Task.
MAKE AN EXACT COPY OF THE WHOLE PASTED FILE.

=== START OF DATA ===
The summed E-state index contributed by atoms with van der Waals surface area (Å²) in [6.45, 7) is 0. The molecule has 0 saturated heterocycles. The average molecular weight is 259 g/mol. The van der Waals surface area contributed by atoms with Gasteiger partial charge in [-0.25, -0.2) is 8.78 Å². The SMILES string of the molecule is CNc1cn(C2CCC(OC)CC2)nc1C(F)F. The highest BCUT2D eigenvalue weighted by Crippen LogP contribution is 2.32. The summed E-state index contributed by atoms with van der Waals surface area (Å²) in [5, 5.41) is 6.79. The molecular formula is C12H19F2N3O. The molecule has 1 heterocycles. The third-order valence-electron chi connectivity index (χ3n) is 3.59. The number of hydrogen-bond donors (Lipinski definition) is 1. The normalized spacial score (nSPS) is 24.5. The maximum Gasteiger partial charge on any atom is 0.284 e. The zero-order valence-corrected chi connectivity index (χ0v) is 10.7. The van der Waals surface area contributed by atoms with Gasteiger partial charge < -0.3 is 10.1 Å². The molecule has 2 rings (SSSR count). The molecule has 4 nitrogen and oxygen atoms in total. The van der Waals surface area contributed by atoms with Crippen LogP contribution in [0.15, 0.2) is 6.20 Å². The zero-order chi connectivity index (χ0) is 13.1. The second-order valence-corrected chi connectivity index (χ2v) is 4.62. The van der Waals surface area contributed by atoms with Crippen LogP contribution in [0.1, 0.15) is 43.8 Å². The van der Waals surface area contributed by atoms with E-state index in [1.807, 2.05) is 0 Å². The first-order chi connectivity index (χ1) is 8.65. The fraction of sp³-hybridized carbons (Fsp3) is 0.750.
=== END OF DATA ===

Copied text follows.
The summed E-state index contributed by atoms with van der Waals surface area (Å²) in [6.45, 7) is 0. The molecule has 0 saturated heterocycles. The average molecular weight is 259 g/mol. The van der Waals surface area contributed by atoms with Gasteiger partial charge in [-0.25, -0.2) is 8.78 Å². The SMILES string of the molecule is CNc1cn(C2CCC(OC)CC2)nc1C(F)F. The highest BCUT2D eigenvalue weighted by Crippen LogP contribution is 2.32. The summed E-state index contributed by atoms with van der Waals surface area (Å²) in [5, 5.41) is 6.79. The molecular formula is C12H19F2N3O. The molecule has 1 heterocycles. The third-order valence-electron chi connectivity index (χ3n) is 3.59. The number of hydrogen-bond donors (Lipinski definition) is 1. The normalized spacial score (nSPS) is 24.5. The maximum Gasteiger partial charge on any atom is 0.284 e. The zero-order valence-corrected chi connectivity index (χ0v) is 10.7. The van der Waals surface area contributed by atoms with Gasteiger partial charge < -0.3 is 10.1 Å². The molecule has 2 rings (SSSR count). The molecule has 4 nitrogen and oxygen atoms in total. The van der Waals surface area contributed by atoms with Crippen LogP contribution in [0.15, 0.2) is 6.20 Å². The zero-order chi connectivity index (χ0) is 13.1. The second-order valence-corrected chi connectivity index (χ2v) is 4.62. The van der Waals surface area contributed by atoms with Crippen LogP contribution in [0.1, 0.15) is 43.8 Å². The van der Waals surface area contributed by atoms with E-state index in [1.807, 2.05) is 0 Å². The first-order chi connectivity index (χ1) is 8.65. The fraction of sp³-hybridized carbons (Fsp3) is 0.750.